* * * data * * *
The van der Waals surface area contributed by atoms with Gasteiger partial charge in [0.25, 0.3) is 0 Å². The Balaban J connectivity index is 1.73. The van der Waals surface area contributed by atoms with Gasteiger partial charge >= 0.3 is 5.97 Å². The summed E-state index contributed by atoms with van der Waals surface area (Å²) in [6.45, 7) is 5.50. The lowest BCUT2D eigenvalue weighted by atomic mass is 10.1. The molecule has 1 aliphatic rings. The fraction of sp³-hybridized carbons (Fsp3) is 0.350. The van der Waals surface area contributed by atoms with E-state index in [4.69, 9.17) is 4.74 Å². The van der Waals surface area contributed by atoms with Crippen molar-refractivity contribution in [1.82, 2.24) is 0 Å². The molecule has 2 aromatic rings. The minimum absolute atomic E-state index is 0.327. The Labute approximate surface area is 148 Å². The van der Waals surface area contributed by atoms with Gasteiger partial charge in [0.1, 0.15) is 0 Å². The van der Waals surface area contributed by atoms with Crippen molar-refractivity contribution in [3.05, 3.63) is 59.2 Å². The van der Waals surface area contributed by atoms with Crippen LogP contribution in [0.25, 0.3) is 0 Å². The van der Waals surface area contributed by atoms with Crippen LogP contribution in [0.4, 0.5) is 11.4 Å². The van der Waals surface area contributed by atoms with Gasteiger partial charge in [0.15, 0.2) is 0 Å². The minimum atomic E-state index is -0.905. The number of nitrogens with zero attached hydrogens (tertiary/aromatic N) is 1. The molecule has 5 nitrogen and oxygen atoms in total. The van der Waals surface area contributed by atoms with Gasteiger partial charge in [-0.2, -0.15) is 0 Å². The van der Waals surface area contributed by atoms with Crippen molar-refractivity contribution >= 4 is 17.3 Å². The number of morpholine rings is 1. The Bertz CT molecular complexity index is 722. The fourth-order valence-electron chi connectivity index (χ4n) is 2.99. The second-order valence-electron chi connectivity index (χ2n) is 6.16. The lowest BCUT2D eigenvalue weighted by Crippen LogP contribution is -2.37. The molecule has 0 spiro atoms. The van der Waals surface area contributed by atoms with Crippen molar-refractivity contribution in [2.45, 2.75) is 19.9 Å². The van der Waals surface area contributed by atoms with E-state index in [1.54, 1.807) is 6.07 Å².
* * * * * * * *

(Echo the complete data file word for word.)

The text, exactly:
The van der Waals surface area contributed by atoms with Gasteiger partial charge in [0.25, 0.3) is 0 Å². The Balaban J connectivity index is 1.73. The van der Waals surface area contributed by atoms with Gasteiger partial charge >= 0.3 is 5.97 Å². The summed E-state index contributed by atoms with van der Waals surface area (Å²) in [6.45, 7) is 5.50. The lowest BCUT2D eigenvalue weighted by atomic mass is 10.1. The molecule has 1 aliphatic rings. The fraction of sp³-hybridized carbons (Fsp3) is 0.350. The van der Waals surface area contributed by atoms with E-state index in [4.69, 9.17) is 4.74 Å². The van der Waals surface area contributed by atoms with Crippen molar-refractivity contribution in [1.82, 2.24) is 0 Å². The molecule has 2 aromatic rings. The minimum absolute atomic E-state index is 0.327. The Labute approximate surface area is 148 Å². The van der Waals surface area contributed by atoms with Gasteiger partial charge in [0.1, 0.15) is 0 Å². The van der Waals surface area contributed by atoms with Crippen molar-refractivity contribution in [3.05, 3.63) is 59.2 Å². The van der Waals surface area contributed by atoms with Crippen LogP contribution in [0.25, 0.3) is 0 Å². The van der Waals surface area contributed by atoms with Crippen LogP contribution in [0.4, 0.5) is 11.4 Å². The van der Waals surface area contributed by atoms with Gasteiger partial charge in [0.15, 0.2) is 0 Å². The minimum atomic E-state index is -0.905. The number of nitrogens with zero attached hydrogens (tertiary/aromatic N) is 1. The molecule has 5 nitrogen and oxygen atoms in total. The van der Waals surface area contributed by atoms with Gasteiger partial charge in [-0.2, -0.15) is 0 Å². The van der Waals surface area contributed by atoms with Crippen molar-refractivity contribution >= 4 is 17.3 Å². The number of morpholine rings is 1. The Bertz CT molecular complexity index is 722. The fourth-order valence-electron chi connectivity index (χ4n) is 2.99. The second-order valence-electron chi connectivity index (χ2n) is 6.16. The lowest BCUT2D eigenvalue weighted by Crippen LogP contribution is -2.37. The molecule has 0 spiro atoms. The van der Waals surface area contributed by atoms with Crippen molar-refractivity contribution in [2.45, 2.75) is 19.9 Å². The van der Waals surface area contributed by atoms with E-state index in [1.54, 1.807) is 6.07 Å².